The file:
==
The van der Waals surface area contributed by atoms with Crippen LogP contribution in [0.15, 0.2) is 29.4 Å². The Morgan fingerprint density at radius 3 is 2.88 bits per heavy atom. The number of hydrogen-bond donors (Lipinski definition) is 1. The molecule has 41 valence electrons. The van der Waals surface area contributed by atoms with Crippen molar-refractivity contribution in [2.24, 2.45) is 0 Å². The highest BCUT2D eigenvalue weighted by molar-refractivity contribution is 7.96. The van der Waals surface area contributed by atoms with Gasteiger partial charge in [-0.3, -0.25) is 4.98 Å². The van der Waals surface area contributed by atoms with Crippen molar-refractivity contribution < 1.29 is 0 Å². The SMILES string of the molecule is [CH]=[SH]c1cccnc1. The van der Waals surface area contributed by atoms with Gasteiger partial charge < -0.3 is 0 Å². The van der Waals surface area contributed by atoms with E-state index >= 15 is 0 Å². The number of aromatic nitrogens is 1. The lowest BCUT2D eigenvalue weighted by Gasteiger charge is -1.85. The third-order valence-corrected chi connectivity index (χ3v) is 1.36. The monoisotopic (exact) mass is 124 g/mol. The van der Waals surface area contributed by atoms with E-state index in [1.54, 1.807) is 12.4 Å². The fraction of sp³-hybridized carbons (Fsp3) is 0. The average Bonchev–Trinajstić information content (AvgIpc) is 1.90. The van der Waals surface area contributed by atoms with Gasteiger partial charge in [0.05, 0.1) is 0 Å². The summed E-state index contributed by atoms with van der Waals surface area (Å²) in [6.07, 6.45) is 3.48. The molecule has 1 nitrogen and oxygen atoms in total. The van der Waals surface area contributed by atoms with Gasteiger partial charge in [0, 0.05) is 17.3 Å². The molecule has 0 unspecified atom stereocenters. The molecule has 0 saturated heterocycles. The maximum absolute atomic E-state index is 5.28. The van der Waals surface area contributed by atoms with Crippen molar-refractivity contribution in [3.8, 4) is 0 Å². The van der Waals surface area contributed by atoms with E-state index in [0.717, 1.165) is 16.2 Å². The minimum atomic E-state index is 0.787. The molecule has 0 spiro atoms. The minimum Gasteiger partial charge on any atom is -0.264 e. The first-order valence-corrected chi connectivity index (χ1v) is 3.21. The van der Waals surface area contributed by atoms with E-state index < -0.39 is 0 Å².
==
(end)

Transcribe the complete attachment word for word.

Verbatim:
The van der Waals surface area contributed by atoms with Crippen LogP contribution in [0.15, 0.2) is 29.4 Å². The Morgan fingerprint density at radius 3 is 2.88 bits per heavy atom. The number of hydrogen-bond donors (Lipinski definition) is 1. The molecule has 41 valence electrons. The van der Waals surface area contributed by atoms with Crippen molar-refractivity contribution in [2.24, 2.45) is 0 Å². The highest BCUT2D eigenvalue weighted by molar-refractivity contribution is 7.96. The van der Waals surface area contributed by atoms with Gasteiger partial charge in [-0.3, -0.25) is 4.98 Å². The van der Waals surface area contributed by atoms with Crippen molar-refractivity contribution < 1.29 is 0 Å². The SMILES string of the molecule is [CH]=[SH]c1cccnc1. The van der Waals surface area contributed by atoms with Gasteiger partial charge < -0.3 is 0 Å². The van der Waals surface area contributed by atoms with E-state index >= 15 is 0 Å². The number of aromatic nitrogens is 1. The lowest BCUT2D eigenvalue weighted by Gasteiger charge is -1.85. The third-order valence-corrected chi connectivity index (χ3v) is 1.36. The monoisotopic (exact) mass is 124 g/mol. The van der Waals surface area contributed by atoms with E-state index in [1.54, 1.807) is 12.4 Å². The fraction of sp³-hybridized carbons (Fsp3) is 0. The average Bonchev–Trinajstić information content (AvgIpc) is 1.90. The van der Waals surface area contributed by atoms with Gasteiger partial charge in [0.05, 0.1) is 0 Å². The summed E-state index contributed by atoms with van der Waals surface area (Å²) in [6.07, 6.45) is 3.48. The molecule has 1 nitrogen and oxygen atoms in total. The van der Waals surface area contributed by atoms with Gasteiger partial charge in [0, 0.05) is 17.3 Å². The molecule has 0 unspecified atom stereocenters. The molecule has 0 saturated heterocycles. The maximum absolute atomic E-state index is 5.28. The van der Waals surface area contributed by atoms with Crippen molar-refractivity contribution in [3.8, 4) is 0 Å². The van der Waals surface area contributed by atoms with E-state index in [0.717, 1.165) is 16.2 Å². The minimum atomic E-state index is 0.787. The molecule has 0 spiro atoms. The minimum Gasteiger partial charge on any atom is -0.264 e. The first-order valence-corrected chi connectivity index (χ1v) is 3.21. The van der Waals surface area contributed by atoms with E-state index < -0.39 is 0 Å².